Businesses make their case to MPs for more support before reopening
Collectively, the pubs, hotels, restaurants and nightclubs of the UK have endured possibly the hardest 18 months they will ever experience.
Many haven’t opened their doors at all, have had to furlough staff and rely on other government backed support such as bounce back loans or CBILS borrowing and grants.
This has led to over £10 billion of collective pandemic debt being built up by these businesses.
Now, as the government prepares to hand over responsibility on Covid protection measures to these individual businesses, representatives of the hospitality, retail and property sectors have asked MPs for further additional, targeted support measures based on their experiences.
Their wish list includes:
- A revamp of business rates
- Arbitration introduced on outstanding rent debts
- An extension of payment terms for bounce back loans and CBILS
Members of the Business Select Committee heard from representatives of the various sectors this week to gain a fuller picture of the reality facing reopening businesses.
The British Property Federation put forward evidence that 25% of commercial landlords and tenants had yet to reach an agreement on repaying an estimated £6.5 billion in unpaid rent.
They warned that if no solution is found by the end of March 2022, when the moratorium on evictions for commercial tenants ends, then there could be widespread legal action and subsequent consequences for businesses that are delinquent.
The committee acknowledged that the government was planning on introducing some binding arbitration rules regarding outstanding rent soon but no further details have been announced.
Kate Nicholls of UKHospitality urged parliament to take action before they break up for the summer next week.
She said her members, made up of restaurants and hotels, were under increasing pressure as business rates relief and their contribution to staff furlough payments had begun to increase since the beginning of July.
According to their figures, UK hospitality businesses took out a collective £6 billion in government backed loans including bounce back loans, had over £1.5 billion built up in tax arrears and other private debts and had incurred over £2 billion in rent arrears built up during the pandemic and subsequent lockdown.
She said: “We’ve managed to keep bankruptcies and business failures to a relatively low level but I think we’ll see that picking up.”
Nightclubs in particular were keen to get clearer guidance on what their responsibilities will be for customer safety if they go ahead and reopen next week.
Michael Kill of the Night Time Industries Association told the committee: “There is a lot of confusion.
“The narrative seems to be that using the NHS Covid Pass will not be mandatory but if cases rise and the virus is not being controlled in certain spaces then they may well mandate it which could cause problems for our members.”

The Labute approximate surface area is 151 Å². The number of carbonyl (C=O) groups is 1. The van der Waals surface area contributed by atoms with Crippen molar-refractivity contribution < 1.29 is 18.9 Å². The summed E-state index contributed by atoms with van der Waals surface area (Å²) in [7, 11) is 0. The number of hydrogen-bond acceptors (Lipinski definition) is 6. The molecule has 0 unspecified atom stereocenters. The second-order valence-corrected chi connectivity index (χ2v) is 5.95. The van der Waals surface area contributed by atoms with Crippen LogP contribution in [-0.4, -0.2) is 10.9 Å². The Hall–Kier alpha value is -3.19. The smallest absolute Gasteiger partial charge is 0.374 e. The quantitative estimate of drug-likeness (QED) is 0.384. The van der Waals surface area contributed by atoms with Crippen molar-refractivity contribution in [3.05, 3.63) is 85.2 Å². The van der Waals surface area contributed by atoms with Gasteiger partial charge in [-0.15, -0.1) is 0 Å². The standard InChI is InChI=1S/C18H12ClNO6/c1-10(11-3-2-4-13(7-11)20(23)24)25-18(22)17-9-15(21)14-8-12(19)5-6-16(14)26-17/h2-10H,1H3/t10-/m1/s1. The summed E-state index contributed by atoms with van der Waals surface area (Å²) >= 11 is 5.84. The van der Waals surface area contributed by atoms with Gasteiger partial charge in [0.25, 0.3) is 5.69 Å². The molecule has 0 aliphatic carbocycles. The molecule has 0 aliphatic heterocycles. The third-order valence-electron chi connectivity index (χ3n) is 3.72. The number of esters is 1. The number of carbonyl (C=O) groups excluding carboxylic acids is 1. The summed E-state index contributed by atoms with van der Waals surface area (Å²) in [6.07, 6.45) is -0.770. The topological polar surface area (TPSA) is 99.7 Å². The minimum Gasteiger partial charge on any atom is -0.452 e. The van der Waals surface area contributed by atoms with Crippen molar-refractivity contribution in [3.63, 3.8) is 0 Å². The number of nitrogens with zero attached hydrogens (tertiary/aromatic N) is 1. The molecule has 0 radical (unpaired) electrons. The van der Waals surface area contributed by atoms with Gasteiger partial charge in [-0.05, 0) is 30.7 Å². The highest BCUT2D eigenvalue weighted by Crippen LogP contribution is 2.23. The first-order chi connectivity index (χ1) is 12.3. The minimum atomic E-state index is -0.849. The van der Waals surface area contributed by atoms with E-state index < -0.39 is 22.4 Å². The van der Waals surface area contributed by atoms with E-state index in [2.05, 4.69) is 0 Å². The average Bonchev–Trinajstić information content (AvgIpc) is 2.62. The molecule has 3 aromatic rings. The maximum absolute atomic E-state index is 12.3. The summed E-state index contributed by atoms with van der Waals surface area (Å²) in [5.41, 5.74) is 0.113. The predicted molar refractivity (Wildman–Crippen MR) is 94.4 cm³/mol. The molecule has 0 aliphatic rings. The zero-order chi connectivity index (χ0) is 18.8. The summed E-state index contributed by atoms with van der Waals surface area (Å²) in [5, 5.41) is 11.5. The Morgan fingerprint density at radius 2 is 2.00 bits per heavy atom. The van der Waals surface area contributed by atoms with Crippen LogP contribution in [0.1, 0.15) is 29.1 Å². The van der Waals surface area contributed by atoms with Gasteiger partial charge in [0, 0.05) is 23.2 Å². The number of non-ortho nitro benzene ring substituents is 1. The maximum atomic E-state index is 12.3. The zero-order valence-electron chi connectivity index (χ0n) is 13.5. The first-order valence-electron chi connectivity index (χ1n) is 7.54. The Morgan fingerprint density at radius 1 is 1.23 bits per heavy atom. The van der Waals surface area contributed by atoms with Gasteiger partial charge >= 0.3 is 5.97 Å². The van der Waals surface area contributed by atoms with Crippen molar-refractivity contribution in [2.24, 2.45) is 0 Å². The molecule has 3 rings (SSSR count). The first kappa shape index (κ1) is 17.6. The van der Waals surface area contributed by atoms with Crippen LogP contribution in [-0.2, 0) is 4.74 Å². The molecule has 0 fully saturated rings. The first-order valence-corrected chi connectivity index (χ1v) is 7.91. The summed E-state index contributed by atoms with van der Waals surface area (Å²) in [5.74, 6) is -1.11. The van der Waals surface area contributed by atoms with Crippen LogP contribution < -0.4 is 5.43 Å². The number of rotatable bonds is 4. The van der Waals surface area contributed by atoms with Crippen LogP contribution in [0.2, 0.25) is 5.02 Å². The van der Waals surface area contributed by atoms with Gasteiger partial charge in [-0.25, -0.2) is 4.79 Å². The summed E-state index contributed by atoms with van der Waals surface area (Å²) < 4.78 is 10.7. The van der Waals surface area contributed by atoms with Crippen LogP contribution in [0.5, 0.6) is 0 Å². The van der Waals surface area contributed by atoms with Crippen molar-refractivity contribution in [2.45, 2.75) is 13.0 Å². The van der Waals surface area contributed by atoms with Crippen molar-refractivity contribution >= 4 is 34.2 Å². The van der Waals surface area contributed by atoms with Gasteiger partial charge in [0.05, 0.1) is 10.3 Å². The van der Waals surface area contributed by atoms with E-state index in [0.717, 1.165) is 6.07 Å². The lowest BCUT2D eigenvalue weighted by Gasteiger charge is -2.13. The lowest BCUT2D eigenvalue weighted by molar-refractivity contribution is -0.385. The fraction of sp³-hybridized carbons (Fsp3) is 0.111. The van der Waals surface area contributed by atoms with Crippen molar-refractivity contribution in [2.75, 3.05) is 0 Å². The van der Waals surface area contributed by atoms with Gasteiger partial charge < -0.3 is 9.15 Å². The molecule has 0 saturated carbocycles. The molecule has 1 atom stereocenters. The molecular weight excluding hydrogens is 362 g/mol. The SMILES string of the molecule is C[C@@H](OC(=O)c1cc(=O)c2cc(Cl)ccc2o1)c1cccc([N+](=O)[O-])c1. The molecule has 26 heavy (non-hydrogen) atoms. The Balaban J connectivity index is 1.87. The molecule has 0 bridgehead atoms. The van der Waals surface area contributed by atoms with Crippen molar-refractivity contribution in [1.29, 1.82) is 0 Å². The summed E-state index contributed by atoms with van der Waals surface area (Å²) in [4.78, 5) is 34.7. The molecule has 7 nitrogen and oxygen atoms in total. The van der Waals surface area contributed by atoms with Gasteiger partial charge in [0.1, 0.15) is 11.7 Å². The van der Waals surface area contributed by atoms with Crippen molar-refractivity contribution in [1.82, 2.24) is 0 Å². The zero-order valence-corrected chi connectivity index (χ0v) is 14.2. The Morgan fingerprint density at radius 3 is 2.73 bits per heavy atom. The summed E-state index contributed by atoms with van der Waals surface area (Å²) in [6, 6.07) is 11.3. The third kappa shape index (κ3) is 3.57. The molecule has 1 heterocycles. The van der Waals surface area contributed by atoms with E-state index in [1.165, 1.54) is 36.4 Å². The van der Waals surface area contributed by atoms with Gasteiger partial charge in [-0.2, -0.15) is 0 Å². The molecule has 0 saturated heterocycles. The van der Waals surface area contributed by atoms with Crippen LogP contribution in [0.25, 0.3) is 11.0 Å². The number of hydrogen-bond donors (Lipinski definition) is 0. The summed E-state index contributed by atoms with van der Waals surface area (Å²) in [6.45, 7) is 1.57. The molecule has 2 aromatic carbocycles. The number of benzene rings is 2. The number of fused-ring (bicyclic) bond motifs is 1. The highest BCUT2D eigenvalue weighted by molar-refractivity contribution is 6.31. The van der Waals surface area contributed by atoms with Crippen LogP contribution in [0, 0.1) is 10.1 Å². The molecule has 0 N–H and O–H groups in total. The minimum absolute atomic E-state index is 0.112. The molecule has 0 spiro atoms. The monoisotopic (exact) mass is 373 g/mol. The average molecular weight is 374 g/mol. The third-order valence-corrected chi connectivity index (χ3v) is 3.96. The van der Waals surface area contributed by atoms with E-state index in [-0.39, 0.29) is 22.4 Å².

According to the latest guidance issued, “higher risk settings’ ‘ such as nightclubs will be encouraged to use the pass as a condition of entry.
While wearing face masks will no longer be mandatory the guidelines say they “expect and recommend that people wear face coverings in crowded areas such as public transport.”
They should also “meet outdoors where possible and let fresh air into homes and other enclosed spaces.”
Businesses will be pressured to implement these measures by means of a legal duty on employers to manage risks for people affected by their business including the risk of Covid-19 infection.
70% of nightclubs surveyed by NTIA said they didn’t plan to monitor customers’ vaccine status on entry although they would obviously consider doing more if the government mandated certification in certain venues.
A Nightclub owner outlined the dilemma in testimony. He said: “We are looking at how to open as safely as possible. We could ask people to use the NHS app but our research shows that people don’t want to.
“If we do an event and 300 people then have to take 10 days out of their lives (isolating), having come into contact with someone with Covid and some then can’t work after that – are they going to come back?”
With the Covid-19 situation ongoing and rules being written then revised on a regular basis, businesses are desperate for some certainty and guidance.
Sadly, the only certainty we can see at the moment is the closing window of opportunity for companies to take action to give themselves the best chance of surviving into the Autumn and beyond.
The reintroduction of wrongful trading and winding up petitions at the end of September along with increasingly aggressive recovery action from lenders for outstanding bounce back loans means businesses only have ten weeks left to put their plans into action while the conditions are still relatively benign.
As time ticks on, the rules and playing field are changing and soon it might be too late to act.
Once we get a fuller picture of your individual situation, we’ll be able to advise on the best course of action you can take to restructure and rescue your business or explore alternative options that might be more beneficial in the long run.